American Medical Biographies/Chapman, Henry Cadwalader
Chapman, Henry Cadwalader (1845–1909)
Henry Cadwalader Chapman, physician and naturalist, was born August 17, 1845, in the home of his grandmother, Mrs. John Markoe, 1817 Walnut Street, Philadelphia, Pennsylvania. His grandfather was Nathaniel Chapman (q. v.); Henry was the son of George W. Chapman, lieutenant in the United States Army, and Emily, daughter of John Markoe and granddaughter of Abraham Markoe, first captain of the Philadelphia City Troop. From his mother, as well as from his father's family, he inherited humor and sarcasm.
He was a pupil at J. W. Faires's well-known classical school and then entered the University of Pennsylvania to graduate in 1864. He next "crossed the campus" and matriculated in the medical department, with Addinell Hewson for preceptor, and with Joseph Leidy, Joseph Carson, R. A. F. Penrose, Henry H. Smith, Robert E. Rogers, Alfred Stillé and Francis Gurney Smith in the faculty. In 1867 he took his M. D. with a thesis on "Generation."
He entered the Pennsylvania Hospital, first as an assistant in the apothecary shop, and later as a resident physician, but in 1869 went to Europe for three years' study with Sir Richard Owen, London; Alphonse Milne Edward, Paris; Emile DuBois Raymond, Berlin; and Joseph Hyrtl, Vienna.
On his return from Europe he prepared for publication his first work, "The Evolution of Life," 193 pages, issued in 1872. Joseph Leidy, and the naturalist, Timothy Abbott Conrad, were his warm friends, and sponsors for his election to the Academy of Natural Sciences, to the proceedings of which he often contributed. He became a director of the Zoological Society of Philadelphia in 1881, was its secretary in 1884 and corresponding secretary 1890–1904.
From 1873 to 1876 he was Leidy's assistant in the University of Pennsylvania and lectured on anatomy and physiology. The next year he was a curator of the Academy, succeeding George W. Tryon, Jr., and served again in 1891, to fill the vacancy caused by the death of Leidy.
From 1877 to 1880 he was demonstrator of physiology in association with James (q. v.), in Jefferson Medical College, and 1879–1880 was curator of the museum; in 1878 the college gave him his second degree in medicine, when his thesis was the "Persistence of Forces in Biology." Meigs died in the autumn of 1879, soon after starting his lectures for the term, and the course was continued by Chapman who, in 1880, was appointed to the vacant chair of institutes of medicine and medical jurisprudence. From 1878 to 1885 he served as professor of physiology in the Pennsylvania College of Dental Surgery. The University of Pennsylvania gave him the degree of Doctor of Science in 1908. Meigs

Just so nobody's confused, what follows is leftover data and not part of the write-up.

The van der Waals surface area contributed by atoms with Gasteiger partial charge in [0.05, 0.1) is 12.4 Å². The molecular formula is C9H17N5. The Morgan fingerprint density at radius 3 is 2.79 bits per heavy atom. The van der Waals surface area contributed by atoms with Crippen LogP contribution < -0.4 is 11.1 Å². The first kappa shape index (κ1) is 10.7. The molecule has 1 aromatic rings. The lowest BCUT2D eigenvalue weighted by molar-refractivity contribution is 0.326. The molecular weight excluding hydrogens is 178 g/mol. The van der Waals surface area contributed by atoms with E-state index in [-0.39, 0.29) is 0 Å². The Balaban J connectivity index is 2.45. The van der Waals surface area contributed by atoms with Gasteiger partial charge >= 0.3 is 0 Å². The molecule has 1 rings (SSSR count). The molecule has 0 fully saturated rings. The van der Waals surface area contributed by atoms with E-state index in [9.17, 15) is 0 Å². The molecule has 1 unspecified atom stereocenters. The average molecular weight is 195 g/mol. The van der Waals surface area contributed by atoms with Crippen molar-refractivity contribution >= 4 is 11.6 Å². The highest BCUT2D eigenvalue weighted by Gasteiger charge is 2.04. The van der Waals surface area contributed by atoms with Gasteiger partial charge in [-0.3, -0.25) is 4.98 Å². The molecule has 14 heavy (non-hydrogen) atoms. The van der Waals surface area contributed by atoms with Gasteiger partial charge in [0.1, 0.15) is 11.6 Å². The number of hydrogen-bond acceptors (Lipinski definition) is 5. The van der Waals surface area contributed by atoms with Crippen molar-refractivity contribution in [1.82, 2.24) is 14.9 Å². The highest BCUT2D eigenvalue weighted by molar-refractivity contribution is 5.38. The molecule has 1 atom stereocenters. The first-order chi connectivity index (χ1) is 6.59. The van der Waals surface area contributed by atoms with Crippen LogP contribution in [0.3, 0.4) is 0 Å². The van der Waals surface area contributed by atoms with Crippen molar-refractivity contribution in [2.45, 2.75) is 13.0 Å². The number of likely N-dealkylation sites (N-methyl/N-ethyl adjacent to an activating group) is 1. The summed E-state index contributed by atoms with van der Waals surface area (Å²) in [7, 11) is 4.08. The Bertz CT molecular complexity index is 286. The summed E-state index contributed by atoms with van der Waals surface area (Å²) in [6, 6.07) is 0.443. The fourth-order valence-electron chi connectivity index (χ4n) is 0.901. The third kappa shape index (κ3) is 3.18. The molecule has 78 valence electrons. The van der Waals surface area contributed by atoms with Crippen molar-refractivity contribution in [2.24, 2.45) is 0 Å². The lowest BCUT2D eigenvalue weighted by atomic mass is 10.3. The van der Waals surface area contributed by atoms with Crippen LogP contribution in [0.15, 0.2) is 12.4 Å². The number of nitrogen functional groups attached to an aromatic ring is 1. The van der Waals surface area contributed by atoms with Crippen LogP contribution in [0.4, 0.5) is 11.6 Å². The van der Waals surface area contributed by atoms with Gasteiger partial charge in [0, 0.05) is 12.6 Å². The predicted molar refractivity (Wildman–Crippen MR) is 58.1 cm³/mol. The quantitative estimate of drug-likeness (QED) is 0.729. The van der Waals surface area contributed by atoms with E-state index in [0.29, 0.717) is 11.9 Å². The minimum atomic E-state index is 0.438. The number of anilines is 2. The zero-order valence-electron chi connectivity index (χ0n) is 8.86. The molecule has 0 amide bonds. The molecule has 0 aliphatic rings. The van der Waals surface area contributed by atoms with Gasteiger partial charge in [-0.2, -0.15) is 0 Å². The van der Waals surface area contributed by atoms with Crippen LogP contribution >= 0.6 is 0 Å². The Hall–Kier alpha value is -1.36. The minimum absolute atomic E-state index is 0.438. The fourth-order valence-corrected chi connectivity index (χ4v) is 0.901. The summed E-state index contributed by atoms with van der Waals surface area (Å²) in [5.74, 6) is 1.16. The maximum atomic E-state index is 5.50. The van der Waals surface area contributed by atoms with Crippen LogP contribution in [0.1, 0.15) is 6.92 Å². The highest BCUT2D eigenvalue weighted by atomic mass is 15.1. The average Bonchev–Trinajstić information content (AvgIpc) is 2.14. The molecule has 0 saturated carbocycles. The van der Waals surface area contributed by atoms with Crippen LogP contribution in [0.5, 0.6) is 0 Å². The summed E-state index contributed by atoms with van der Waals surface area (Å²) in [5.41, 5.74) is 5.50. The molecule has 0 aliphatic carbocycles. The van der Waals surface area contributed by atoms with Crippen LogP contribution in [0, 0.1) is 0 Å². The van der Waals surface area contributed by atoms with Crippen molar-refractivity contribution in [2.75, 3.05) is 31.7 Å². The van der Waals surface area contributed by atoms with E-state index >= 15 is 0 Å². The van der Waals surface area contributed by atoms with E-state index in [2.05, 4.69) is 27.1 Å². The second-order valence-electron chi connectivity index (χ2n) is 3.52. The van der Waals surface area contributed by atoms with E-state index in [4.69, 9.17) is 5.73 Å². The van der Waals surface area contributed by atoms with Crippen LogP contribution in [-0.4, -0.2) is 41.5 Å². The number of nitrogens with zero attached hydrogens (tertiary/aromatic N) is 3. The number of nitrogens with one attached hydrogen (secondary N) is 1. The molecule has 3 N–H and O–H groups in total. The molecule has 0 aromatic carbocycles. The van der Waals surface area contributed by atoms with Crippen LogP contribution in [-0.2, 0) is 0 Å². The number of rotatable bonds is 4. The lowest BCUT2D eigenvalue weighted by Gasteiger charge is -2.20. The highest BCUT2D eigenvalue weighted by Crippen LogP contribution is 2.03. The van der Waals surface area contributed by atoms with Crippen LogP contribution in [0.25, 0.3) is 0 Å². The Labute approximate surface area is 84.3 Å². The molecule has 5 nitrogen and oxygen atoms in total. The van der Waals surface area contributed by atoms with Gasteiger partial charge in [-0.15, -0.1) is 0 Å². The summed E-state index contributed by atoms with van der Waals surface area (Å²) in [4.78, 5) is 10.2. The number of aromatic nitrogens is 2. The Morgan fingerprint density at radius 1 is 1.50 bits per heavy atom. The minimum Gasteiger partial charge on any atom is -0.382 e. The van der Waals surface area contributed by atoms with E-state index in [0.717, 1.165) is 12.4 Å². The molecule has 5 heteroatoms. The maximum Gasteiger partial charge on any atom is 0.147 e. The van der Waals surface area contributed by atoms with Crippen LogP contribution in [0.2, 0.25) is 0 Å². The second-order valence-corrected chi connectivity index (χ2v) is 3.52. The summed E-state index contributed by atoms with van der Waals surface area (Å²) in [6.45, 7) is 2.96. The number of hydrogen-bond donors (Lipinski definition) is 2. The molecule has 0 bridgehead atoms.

Chapman wrote much on the anatomy of the apes and was fortunate in securing a gorilla (1878) and a chimpanzee (1899) for dissection; practically all the valuable material coming out of the Philadelphia Zoological Garden passed through his hands. He records in a report that his experience as prosector showed "that the principal causes of deaths during the first six months of the existence of the Garden were improper food, badly regulated temperature and ill constructed cages."
His articles on the placenta of an elephant and on the placentation of the kangaroo "are his most important contributions to original research" (Nolan). For nearly thirty years he spent his summers at Bar Harbor, Maine, where he devoted himself to its flora and fauna.
Nolan, his biographer, states that Chapman's "History of the Discovery of the Circulation of the Blood" (56 pages, 1884) is, "from a literary point of view, the author's most satisfactory work."
In 1902 he examined the collections in Florence under the guidance of Giglioli, director of the Museum, and those of the Zoological Station of Naples, where Professor Dohrn helped him secure for the Academy of Natural Sciences a collection of the invertebrates of the Bay of Naples. In 1905 he went to Egypt where he studied hieroglyphics and Egyptian antiquities.
While devoting himself to science he gave time, also, to social diversions; some of us younger men watching Chapman at the Academy thought that his scientific work suffered from overdevotion to "Philadelphia Society."
Dr. Chapman married Hannah Naglee, daughter of Samuel Megargee.
He died at his home at Bar Harbor, from hemorrhage, probably resulting from gastric ulcer, September 7, 1909. He was survived by his widow.